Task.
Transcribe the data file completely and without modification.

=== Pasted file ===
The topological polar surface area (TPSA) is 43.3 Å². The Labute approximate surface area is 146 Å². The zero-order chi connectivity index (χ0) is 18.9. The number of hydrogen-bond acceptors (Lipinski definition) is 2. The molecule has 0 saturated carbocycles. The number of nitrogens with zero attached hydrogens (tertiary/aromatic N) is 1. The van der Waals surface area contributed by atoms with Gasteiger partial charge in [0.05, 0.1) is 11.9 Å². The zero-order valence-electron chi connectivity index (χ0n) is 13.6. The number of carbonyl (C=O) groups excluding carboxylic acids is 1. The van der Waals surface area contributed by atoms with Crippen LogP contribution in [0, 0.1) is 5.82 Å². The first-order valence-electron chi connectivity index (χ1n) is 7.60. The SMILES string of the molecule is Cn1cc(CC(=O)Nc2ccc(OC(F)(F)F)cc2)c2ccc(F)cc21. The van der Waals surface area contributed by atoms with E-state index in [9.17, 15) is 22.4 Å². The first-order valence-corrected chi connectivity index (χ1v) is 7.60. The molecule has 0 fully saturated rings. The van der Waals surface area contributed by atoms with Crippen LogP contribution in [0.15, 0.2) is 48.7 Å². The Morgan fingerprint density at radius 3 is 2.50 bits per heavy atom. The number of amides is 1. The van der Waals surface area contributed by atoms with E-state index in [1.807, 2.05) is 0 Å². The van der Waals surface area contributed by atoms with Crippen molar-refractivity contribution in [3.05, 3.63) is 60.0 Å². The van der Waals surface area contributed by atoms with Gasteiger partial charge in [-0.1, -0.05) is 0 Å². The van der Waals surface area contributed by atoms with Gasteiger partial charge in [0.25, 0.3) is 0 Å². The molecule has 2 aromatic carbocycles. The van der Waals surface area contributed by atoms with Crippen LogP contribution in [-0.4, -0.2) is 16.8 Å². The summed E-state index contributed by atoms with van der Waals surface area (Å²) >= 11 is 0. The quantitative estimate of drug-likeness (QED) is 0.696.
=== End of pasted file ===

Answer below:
The topological polar surface area (TPSA) is 43.3 Å². The Labute approximate surface area is 146 Å². The zero-order chi connectivity index (χ0) is 18.9. The number of hydrogen-bond acceptors (Lipinski definition) is 2. The molecule has 0 saturated carbocycles. The number of nitrogens with zero attached hydrogens (tertiary/aromatic N) is 1. The van der Waals surface area contributed by atoms with Gasteiger partial charge in [0.05, 0.1) is 11.9 Å². The zero-order valence-electron chi connectivity index (χ0n) is 13.6. The number of carbonyl (C=O) groups excluding carboxylic acids is 1. The van der Waals surface area contributed by atoms with Crippen LogP contribution in [0, 0.1) is 5.82 Å². The first-order valence-electron chi connectivity index (χ1n) is 7.60. The SMILES string of the molecule is Cn1cc(CC(=O)Nc2ccc(OC(F)(F)F)cc2)c2ccc(F)cc21. The van der Waals surface area contributed by atoms with E-state index in [9.17, 15) is 22.4 Å². The first-order valence-corrected chi connectivity index (χ1v) is 7.60. The molecule has 0 fully saturated rings. The van der Waals surface area contributed by atoms with Crippen LogP contribution in [0.15, 0.2) is 48.7 Å². The Morgan fingerprint density at radius 3 is 2.50 bits per heavy atom. The number of amides is 1. The van der Waals surface area contributed by atoms with E-state index in [1.807, 2.05) is 0 Å². The van der Waals surface area contributed by atoms with Crippen molar-refractivity contribution in [3.05, 3.63) is 60.0 Å². The van der Waals surface area contributed by atoms with Gasteiger partial charge in [-0.1, -0.05) is 0 Å². The van der Waals surface area contributed by atoms with Gasteiger partial charge in [0.25, 0.3) is 0 Å². The molecule has 2 aromatic carbocycles. The van der Waals surface area contributed by atoms with Crippen LogP contribution in [-0.4, -0.2) is 16.8 Å². The summed E-state index contributed by atoms with van der Waals surface area (Å²) >= 11 is 0. The quantitative estimate of drug-likeness (QED) is 0.696.